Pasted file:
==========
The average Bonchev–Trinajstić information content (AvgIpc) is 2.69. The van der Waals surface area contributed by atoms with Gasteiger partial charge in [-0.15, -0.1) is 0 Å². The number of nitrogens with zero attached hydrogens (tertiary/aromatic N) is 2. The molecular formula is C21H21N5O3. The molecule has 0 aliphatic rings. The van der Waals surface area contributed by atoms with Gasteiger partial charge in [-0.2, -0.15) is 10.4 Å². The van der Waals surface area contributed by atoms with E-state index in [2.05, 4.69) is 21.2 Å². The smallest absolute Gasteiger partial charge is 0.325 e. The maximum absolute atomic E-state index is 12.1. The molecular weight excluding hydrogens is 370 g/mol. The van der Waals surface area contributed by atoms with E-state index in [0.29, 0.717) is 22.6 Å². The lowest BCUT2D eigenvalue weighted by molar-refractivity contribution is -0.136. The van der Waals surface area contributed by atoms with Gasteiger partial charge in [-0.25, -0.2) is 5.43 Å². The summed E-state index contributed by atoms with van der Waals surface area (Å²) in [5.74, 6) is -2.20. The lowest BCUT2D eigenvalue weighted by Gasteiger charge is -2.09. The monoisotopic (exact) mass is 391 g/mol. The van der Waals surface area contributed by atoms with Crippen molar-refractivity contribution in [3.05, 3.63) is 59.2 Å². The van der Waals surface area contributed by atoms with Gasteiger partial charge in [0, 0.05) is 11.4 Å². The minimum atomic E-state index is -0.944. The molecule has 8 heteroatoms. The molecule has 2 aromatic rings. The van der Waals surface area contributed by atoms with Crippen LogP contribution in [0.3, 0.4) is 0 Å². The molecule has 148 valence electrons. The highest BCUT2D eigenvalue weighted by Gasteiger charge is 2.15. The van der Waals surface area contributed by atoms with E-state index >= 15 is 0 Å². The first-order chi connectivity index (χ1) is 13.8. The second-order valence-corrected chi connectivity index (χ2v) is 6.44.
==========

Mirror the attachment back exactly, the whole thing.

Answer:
The average Bonchev–Trinajstić information content (AvgIpc) is 2.69. The van der Waals surface area contributed by atoms with Gasteiger partial charge in [-0.15, -0.1) is 0 Å². The number of nitrogens with zero attached hydrogens (tertiary/aromatic N) is 2. The molecular formula is C21H21N5O3. The molecule has 0 aliphatic rings. The van der Waals surface area contributed by atoms with Gasteiger partial charge in [-0.2, -0.15) is 10.4 Å². The van der Waals surface area contributed by atoms with E-state index in [2.05, 4.69) is 21.2 Å². The smallest absolute Gasteiger partial charge is 0.325 e. The maximum absolute atomic E-state index is 12.1. The molecular weight excluding hydrogens is 370 g/mol. The van der Waals surface area contributed by atoms with E-state index in [0.29, 0.717) is 22.6 Å². The lowest BCUT2D eigenvalue weighted by molar-refractivity contribution is -0.136. The van der Waals surface area contributed by atoms with Gasteiger partial charge in [-0.25, -0.2) is 5.43 Å². The summed E-state index contributed by atoms with van der Waals surface area (Å²) in [5.74, 6) is -2.20. The lowest BCUT2D eigenvalue weighted by Gasteiger charge is -2.09. The monoisotopic (exact) mass is 391 g/mol. The van der Waals surface area contributed by atoms with Crippen molar-refractivity contribution in [3.05, 3.63) is 59.2 Å². The van der Waals surface area contributed by atoms with Gasteiger partial charge in [0, 0.05) is 11.4 Å². The minimum atomic E-state index is -0.944. The molecule has 8 heteroatoms. The molecule has 2 aromatic rings. The van der Waals surface area contributed by atoms with Crippen LogP contribution in [0.3, 0.4) is 0 Å². The molecule has 148 valence electrons. The highest BCUT2D eigenvalue weighted by Gasteiger charge is 2.15. The van der Waals surface area contributed by atoms with E-state index >= 15 is 0 Å². The first-order chi connectivity index (χ1) is 13.8. The second-order valence-corrected chi connectivity index (χ2v) is 6.44.